Search Results

You are looking at 1 - 1 of 1 items for :

  • Author or Editor: Stephen J. Lord x
  • Weather and Forecasting x
  • Refine by Access: All Content x
Clear All Modify Search
Robert E. Tuleya
and
Stephen J. Lord

Abstract

The National Centers for Environmental Prediction (NCEP) and the Hurricane Research Division (HRD) of NOAA have collaborated to postprocess Omega dropwindsonde (ODW) data into the NCEP operational global analysis system for a series of 14 cases of Atlantic hurricanes (or tropical storms) from 1982 to 1989. Objective analyses were constructed with and without ingested ODW data by the NCEP operational global system. These analyses were then used as initial conditions by the Geophysical Fluid Dynamics Laboratory (GFDL) high-resolution regional forecast model.

This series of 14 experiments with and without ODWs indicated the positive impacts of ODWs on track forecasts using the GFDL model. The mean forecast track improvement at various forecast periods ranged from 12% to 30% relative to control cases without ODWs: approximately the same magnitude as those of the NCEP global model and higher than those of the VICBAR barotropic model for the same 14 cases. Mean track errors were reduced by 12 km at 12 h, by ∼50 km for 24–60 h, and by 127 km at 72 h (nine cases). Track improvements were realized with ODWs at ∼75% of the verifying times for the entire 14-case ensemble.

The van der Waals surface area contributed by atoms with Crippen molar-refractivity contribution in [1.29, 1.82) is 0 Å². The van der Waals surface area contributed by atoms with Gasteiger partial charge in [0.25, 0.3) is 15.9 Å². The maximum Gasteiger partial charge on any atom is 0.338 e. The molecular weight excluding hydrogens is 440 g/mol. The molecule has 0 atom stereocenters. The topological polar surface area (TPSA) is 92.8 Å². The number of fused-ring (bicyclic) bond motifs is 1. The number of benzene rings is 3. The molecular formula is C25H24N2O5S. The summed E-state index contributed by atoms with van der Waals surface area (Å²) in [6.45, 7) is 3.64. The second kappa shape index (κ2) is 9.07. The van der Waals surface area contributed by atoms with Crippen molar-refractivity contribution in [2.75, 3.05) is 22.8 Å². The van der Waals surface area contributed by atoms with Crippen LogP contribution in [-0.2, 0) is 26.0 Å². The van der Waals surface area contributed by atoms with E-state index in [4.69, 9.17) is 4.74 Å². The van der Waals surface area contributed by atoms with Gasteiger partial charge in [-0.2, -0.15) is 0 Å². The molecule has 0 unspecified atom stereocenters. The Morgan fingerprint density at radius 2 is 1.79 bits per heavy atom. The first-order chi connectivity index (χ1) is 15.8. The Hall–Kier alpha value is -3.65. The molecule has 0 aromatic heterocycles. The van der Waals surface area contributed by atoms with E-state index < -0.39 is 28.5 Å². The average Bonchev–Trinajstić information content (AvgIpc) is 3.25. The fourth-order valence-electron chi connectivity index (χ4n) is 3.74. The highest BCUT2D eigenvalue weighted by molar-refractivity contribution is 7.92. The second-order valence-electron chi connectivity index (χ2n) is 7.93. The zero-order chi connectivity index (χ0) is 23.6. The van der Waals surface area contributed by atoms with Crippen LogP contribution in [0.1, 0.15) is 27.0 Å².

With the improved analysis using ODWs, the GFDL model was able to forecast the interaction of Hurricane Floyd (1987) with an approaching midlatitude trough and the storm’s associated movement from the western Caribbean north, then northeastward from the Gulf of Mexico into the Atlantic east of Florida. In addition, the GFDL model with ODWs accurately forecasted the rapid approach and landfall of Hurricane Hugo (1989) onto the U.S. mainland. An assessment of the differences between analyses indicates that the impact of ODWs can be attributable in part to differences of ∼1 m s−1 in steering flow of the initial state.

In addition to track error, the skill of intensity prediction using the ODW dataset was also investigated. Results indicate a positive impact on intensity forecasts with ODW analyses. However, the overall skill relative to the National Hurricane Center statistical model SHIFOR is shown only after 2 or 3 days. It is speculated that with increased data coverage such as ODWs both track and intensity error can be further reduced provided that data sampling can be optimized and objective analysis techniques utilizing asynoptic data can be developed and improved.

Full access